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Miami-Dade school district likely require students to wear face masks

Delta variant has spread across so much of Florida that the entire state is considered high-risk.

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Florida’s largest school district will likely require students to wear face masks when classrooms open next week, following the recommendation of a task force of medical experts and defying Gov. Ron DeSantis’ attempt to block mandatory face mask rules.

The Miami-Dade County School Board is expected to approve the measure on Wednesday. “My mind is pretty made up on the way to move forward,” Superintendent Alberto Carvalho said.

Students in neighboring Broward County will also be wearing masks when they return for the fall semester on Wednesday, and people in both districts have been keeping an eye on the Tampa area, where classes started last week. The Hillsborough County School Board, which has not required masks in classrooms, scheduled an emergency meeting for Wednesday to discuss additional protections against COVID-19.

“We’re at that place. It’s unavoidable,” board chairperson Lynn Gray said Monday.

Hillsborough’s COVID-19 case count stood at 731 at midday Monday, nearly 20 times higher than it was after the first week of fall classes in 2020. On Monday, the district reported 5,599 students and 316 employees were either in isolation, having tested positive for COVID-19, or in quarantine, which means they had close contact with a positive case.

Miami-Dade has the nation’s fourth-largest school district with 334,000 students, while Broward is the sixth-largest district with 261,000 students. Both counties were hotspots before, but now the delta variant has spread across so much of Florida that the entire state is considered high-risk. On Monday, about 15,600 people were hospitalized with COVID-19 in Florida, nearly eight times more than in June, according to the U.S. Department of Health and Human Services.

President Joe Biden called school district superintendents in Florida and Arizona last week to praise them for doing “the right thing” in defiance of executive orders from their governors. The Biden administration also promised federal money if DeSantis carries out a threat to withhold some state funds from districts imposing mask mandates.

Carvalho said he came to his conclusion despite criticism from some parents, noting that a 13-year-old student and four district employees have died of COVID-19 in recent weeks. Two teachers and an assistant teacher died from the virus last week in Broward County.

“I don’t know what the threshold of acceptable pain in this community is. I don’t know what the acceptable threshold or statistical probability of a single child dying is in this community,” he said. “Just like I don’t know what the threshold that anyone should accept as appropriate for teachers, custodial staff, police officers who may have underlying conditions … who may be hospitalized, who may be intubated or who may perish.”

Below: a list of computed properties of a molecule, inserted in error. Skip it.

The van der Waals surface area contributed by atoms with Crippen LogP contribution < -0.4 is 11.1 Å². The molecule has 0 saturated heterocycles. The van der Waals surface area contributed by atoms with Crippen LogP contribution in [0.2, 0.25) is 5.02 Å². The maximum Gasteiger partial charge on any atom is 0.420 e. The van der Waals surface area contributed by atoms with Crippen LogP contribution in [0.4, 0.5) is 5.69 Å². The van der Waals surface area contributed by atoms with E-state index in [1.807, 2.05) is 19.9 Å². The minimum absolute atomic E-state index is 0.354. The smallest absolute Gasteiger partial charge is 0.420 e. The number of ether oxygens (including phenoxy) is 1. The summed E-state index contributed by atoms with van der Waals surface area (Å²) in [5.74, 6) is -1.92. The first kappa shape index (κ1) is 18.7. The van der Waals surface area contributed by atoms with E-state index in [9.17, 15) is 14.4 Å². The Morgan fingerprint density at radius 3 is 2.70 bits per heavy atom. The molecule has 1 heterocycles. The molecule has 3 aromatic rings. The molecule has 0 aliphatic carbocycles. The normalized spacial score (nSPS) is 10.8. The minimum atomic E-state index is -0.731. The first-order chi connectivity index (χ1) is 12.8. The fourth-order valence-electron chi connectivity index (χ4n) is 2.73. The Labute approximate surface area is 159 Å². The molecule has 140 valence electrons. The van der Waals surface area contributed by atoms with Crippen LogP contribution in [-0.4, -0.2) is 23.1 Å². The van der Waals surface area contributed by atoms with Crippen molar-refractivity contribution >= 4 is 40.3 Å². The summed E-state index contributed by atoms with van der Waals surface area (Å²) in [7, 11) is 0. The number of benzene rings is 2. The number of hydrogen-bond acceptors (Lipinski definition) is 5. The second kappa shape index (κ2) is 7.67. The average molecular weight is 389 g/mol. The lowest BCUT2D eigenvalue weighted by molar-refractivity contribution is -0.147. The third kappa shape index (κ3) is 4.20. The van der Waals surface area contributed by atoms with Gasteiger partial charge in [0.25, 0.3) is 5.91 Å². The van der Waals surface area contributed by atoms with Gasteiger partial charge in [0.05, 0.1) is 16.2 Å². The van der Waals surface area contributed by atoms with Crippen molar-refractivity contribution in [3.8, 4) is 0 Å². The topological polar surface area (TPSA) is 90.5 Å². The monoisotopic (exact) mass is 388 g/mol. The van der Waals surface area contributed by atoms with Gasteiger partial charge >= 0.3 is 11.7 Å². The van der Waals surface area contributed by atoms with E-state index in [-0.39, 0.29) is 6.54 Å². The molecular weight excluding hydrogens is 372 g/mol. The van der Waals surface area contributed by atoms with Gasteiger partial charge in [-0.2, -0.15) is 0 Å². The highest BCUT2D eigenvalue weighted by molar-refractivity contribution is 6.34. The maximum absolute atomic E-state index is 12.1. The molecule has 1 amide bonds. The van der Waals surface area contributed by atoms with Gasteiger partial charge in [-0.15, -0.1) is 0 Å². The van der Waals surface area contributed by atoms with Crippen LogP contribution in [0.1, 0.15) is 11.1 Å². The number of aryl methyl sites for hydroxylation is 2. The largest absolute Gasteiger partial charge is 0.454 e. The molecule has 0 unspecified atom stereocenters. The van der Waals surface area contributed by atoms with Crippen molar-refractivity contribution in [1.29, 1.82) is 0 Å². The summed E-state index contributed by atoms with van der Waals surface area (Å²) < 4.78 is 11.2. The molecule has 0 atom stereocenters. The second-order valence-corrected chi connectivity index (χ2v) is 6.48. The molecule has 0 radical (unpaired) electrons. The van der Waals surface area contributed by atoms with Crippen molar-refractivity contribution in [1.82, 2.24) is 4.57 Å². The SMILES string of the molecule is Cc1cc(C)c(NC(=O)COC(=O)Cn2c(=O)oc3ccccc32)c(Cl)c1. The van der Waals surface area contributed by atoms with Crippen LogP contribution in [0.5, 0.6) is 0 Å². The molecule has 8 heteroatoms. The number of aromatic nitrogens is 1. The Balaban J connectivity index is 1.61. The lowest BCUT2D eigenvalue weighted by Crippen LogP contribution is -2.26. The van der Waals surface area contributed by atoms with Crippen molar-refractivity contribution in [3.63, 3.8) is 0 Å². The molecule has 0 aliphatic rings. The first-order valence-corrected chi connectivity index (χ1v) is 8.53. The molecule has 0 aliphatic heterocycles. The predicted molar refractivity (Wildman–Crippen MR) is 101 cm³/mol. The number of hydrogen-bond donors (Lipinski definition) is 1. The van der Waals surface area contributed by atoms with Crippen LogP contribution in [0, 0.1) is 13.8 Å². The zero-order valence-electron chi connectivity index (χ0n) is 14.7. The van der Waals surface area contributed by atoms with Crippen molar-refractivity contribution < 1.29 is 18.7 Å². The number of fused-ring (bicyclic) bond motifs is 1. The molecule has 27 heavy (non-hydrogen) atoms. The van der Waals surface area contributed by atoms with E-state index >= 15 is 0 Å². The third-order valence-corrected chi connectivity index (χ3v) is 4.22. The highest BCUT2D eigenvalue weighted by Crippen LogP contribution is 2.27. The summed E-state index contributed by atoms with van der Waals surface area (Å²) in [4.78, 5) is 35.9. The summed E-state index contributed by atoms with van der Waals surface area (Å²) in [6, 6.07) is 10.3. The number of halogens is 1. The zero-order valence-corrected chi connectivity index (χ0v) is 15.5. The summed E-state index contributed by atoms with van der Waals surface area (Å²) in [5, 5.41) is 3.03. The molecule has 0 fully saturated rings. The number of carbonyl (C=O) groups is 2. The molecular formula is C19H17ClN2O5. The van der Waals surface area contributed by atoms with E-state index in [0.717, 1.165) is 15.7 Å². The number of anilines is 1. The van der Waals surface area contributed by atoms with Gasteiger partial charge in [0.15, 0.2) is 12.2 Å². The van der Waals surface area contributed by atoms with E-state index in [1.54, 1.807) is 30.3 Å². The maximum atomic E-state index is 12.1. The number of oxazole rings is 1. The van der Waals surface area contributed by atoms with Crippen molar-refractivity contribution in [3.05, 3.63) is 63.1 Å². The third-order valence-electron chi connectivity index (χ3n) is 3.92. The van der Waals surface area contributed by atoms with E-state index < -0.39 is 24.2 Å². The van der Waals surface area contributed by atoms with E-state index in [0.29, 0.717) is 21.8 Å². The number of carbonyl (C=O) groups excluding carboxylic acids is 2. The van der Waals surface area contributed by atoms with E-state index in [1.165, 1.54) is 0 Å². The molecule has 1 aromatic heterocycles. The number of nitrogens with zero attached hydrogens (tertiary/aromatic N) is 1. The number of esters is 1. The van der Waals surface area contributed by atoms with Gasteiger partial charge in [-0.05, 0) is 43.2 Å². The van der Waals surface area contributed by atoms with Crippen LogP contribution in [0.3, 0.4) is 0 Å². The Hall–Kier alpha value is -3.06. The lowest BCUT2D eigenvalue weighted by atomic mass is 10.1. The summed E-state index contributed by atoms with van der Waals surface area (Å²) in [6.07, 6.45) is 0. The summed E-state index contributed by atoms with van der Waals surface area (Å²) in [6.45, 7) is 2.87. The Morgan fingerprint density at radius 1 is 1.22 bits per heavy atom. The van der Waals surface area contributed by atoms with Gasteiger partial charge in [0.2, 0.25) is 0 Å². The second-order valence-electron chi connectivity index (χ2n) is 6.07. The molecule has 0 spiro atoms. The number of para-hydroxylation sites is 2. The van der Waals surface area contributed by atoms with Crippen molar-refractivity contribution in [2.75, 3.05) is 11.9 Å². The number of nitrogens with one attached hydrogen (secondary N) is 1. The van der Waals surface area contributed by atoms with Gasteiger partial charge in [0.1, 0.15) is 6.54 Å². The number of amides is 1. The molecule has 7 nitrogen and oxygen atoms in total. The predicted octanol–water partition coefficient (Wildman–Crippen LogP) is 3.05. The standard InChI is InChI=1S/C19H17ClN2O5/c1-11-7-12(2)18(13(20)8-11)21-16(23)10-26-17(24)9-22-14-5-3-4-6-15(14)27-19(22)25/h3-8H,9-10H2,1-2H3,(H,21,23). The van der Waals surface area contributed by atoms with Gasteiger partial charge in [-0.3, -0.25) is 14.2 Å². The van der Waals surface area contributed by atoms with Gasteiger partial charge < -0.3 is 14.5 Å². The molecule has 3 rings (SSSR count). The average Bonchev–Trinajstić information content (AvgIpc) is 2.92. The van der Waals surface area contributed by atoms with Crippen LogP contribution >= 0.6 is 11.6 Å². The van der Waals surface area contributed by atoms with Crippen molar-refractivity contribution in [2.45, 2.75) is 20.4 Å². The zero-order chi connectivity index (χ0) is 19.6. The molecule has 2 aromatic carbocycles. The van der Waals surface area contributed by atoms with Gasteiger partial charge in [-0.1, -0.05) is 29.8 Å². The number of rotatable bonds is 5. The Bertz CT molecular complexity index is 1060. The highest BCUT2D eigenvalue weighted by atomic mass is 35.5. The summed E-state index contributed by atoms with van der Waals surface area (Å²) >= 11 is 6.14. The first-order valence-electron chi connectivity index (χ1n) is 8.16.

The Miami Herald reported that school board members met virtually on Monday and appeared to agree with requiring masks.

“Our children will be fine,” said school board member Dorothy Bendross-Mindingall. “We’re going to see to that.”

In Palm Beach County on Tuesday the county commissioners declared a state of emergency as the number of people hospitalized with COVID-19 continues to strain hospitals.

The unanimously approved order allows the county to obtain data from hospitals that includes the ICU capacity and the number of beds available for COVID-19 patients.

The daily reports will be posted online, which will also help “the public understand the critical situation we are in right now,” Dr. Alina Alonso, director of the county’s state-run health department, told the commission. “We are really at a very critical point.”

Commissioner Melissa McKinlay proposed the emergency order after all 12 ICU beds at Lakeside Medical Center in Belle Glade quickly filled up last week. The hospital was forced to transfer emergency room patients to hospitals in Miami and Orlando.

Meanwhile, Memorial Healthcare System in Broward County announced Monday that it is offering $150 bonuses to employees who are fully vaccinated by Oct. 1 and that workers who don’t comply will be required to wear masks and won’t be allowed to eat in public spaces indoors, among other requirements. Memorial now has close to 700 COVID-19 patients being treated in its six hospitals, a news release said.

Task force recommends face masks for Miami-Dade students

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